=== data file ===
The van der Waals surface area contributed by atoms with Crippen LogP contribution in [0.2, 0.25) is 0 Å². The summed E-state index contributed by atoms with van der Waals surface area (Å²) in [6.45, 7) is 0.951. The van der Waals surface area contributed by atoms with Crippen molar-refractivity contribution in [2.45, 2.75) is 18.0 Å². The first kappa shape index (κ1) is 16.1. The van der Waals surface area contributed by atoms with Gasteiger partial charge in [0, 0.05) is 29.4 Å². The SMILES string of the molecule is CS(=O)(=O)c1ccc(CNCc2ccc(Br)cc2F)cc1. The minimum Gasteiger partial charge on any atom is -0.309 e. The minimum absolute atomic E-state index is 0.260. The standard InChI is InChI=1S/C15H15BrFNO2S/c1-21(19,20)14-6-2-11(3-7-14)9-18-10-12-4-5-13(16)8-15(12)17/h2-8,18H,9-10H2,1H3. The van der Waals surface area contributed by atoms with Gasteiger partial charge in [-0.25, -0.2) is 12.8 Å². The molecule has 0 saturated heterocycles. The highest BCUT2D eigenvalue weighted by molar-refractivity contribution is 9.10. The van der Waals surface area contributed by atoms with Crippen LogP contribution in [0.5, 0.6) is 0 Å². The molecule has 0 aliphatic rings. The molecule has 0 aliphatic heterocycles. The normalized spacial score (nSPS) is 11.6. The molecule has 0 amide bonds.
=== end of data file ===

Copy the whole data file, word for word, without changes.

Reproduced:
The van der Waals surface area contributed by atoms with Crippen LogP contribution in [0.2, 0.25) is 0 Å². The summed E-state index contributed by atoms with van der Waals surface area (Å²) in [6.45, 7) is 0.951. The van der Waals surface area contributed by atoms with Crippen molar-refractivity contribution in [2.45, 2.75) is 18.0 Å². The first kappa shape index (κ1) is 16.1. The van der Waals surface area contributed by atoms with Gasteiger partial charge in [0, 0.05) is 29.4 Å². The SMILES string of the molecule is CS(=O)(=O)c1ccc(CNCc2ccc(Br)cc2F)cc1. The minimum Gasteiger partial charge on any atom is -0.309 e. The minimum absolute atomic E-state index is 0.260. The standard InChI is InChI=1S/C15H15BrFNO2S/c1-21(19,20)14-6-2-11(3-7-14)9-18-10-12-4-5-13(16)8-15(12)17/h2-8,18H,9-10H2,1H3. The van der Waals surface area contributed by atoms with Gasteiger partial charge in [-0.25, -0.2) is 12.8 Å². The molecule has 0 saturated heterocycles. The highest BCUT2D eigenvalue weighted by molar-refractivity contribution is 9.10. The van der Waals surface area contributed by atoms with Crippen LogP contribution in [0.5, 0.6) is 0 Å². The molecule has 0 aliphatic rings. The molecule has 0 aliphatic heterocycles. The normalized spacial score (nSPS) is 11.6. The molecule has 0 amide bonds.